On November 9, 2017, the Working Group on Arbitrary Detention (WGAD) published an Opinion calling for the immediate release of Taysir Salman, a 44-year-old Jordanian journalist who has been detained in the UAE since 2015 – during which time he was disappeared for 80 days – as a result of a Facebook post.
In Opinion No. 58/2017, the WGAD qualified Salman’s detention as arbitrary as it resulted from him exercising his right to freedom of expression. The UN experts also expressed concern over the UAE using its Cybercrime Law to criminalise peaceful dissent.
Sentenced to three years in prison for criticising the UAE
On December 13, 2015, Salman – who was living in the UAE at the time – was arrested without a warrant and brought to an unknown location. He was held in secret for 80 days, during which time he was denied the right to contact his family, his lawyer, and the Jordanian consulate.
When he was allowed to inform his relatives of his whereabouts on February 18, 2016, he reported having been continuously interrogated about a post he published on Facebook during Israel’s 2014 Operation Protective Edge. The post criticised the lack of support from the UAE and other countries for the people under siege in Gaza.
It was only a year later, on October 27, 2016, that he was informed of the charges against him, which included publishing information online with the “intent to ridicule or damage the reputation, prestige or stature of the State” under article 29 of the Cybercrime Law.
On March 15, 2017, he was sentenced by the Abu Dhabi Federal Appeals Court to three years in prison and a fine of 500,000 Dirhams (around 130,000 US dollars).
UN experts call for Salman’s immediate release
In its Opinion, the Working Group considered Salman’s detention to be void of any legal basis as he was not informed of the charges against him until almost one year after his arrest.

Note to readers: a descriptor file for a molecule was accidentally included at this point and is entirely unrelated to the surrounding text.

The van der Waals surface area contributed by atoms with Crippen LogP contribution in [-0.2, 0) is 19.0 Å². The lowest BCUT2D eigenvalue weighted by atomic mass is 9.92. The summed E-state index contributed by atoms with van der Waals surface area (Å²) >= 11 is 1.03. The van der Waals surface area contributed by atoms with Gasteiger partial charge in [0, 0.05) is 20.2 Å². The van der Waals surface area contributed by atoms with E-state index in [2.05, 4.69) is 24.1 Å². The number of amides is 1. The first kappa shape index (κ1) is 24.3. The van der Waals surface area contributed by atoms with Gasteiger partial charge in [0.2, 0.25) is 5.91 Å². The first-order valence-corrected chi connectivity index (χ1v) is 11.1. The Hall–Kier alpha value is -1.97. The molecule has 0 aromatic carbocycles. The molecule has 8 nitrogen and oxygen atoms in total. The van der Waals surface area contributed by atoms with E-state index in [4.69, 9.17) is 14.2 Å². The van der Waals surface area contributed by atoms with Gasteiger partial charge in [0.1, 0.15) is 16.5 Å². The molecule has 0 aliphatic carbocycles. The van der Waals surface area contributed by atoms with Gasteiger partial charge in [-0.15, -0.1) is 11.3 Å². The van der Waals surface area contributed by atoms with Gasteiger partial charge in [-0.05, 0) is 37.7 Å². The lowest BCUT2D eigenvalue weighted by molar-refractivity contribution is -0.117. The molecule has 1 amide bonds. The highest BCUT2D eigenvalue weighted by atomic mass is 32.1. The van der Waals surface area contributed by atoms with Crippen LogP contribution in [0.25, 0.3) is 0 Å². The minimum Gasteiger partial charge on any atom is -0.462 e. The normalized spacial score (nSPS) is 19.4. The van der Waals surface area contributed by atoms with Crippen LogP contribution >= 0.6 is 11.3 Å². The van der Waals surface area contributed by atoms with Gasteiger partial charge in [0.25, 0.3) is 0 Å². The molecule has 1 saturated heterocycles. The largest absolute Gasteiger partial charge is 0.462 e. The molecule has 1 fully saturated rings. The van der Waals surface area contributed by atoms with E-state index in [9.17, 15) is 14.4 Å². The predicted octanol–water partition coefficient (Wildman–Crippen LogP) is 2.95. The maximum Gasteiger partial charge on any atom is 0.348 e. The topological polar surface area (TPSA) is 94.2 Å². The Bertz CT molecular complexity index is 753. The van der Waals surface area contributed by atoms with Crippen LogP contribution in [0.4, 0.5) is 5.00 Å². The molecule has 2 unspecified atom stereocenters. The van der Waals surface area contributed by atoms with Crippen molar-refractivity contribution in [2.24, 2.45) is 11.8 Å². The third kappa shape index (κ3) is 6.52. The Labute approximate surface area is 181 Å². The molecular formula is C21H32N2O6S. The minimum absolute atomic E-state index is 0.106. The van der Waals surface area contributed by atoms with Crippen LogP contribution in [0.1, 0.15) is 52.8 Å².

Furthermore, the WGAD considered Salman’s imprisonment arbitrary as it was carried out in violation of fundamental legal safeguards. Throughout Salman’s detention, and up until his trial, he was denied the right to be visited by his family and his lawyer, effectively depriving him of the right to legal counsel.
Moreover, the UN experts expressed particular concern over the use of incommunicado detention by the Emirati security forces, recalling that this practice puts detainees at risk of torture, and can also be considered torture in itself. It could, therefore, constitute a violation of the UN Convention against Torture (UNCAT), which the UAE ratified in 2012.
The Working Group further stressed that by holding Salman incommunicado, the Emirati authorities violated his right as a foreign national to consular protection. Representatives of the Jordanian embassy were able to visit Salman in prison only at a later stage of his detention, and only after exerting great efforts to persuade the Emirati authorities.
Finally, the UN experts noted that Salman’s detention clearly resulted from him exercising his right to freedom of expression. They voiced concern over the use of the Cybercrime Law in Salman’s case, a law which is in itself “at odds with the relevant norms of international law.” The WGAD stressed that due to its “vagueness” and its “overly broad application”, this law is used in practice to curb the right to freedom of expression and criminalise peaceful criticism in the UAE.
Qualifying Salman’s detention as arbitrary on these grounds, the UN experts urged the Emirati authorities to immediately release him. They also called upon the UAE to amend the Cybercrime Law to bring it into compliance with international norms in order to protect the right to freedom of expression in the country.
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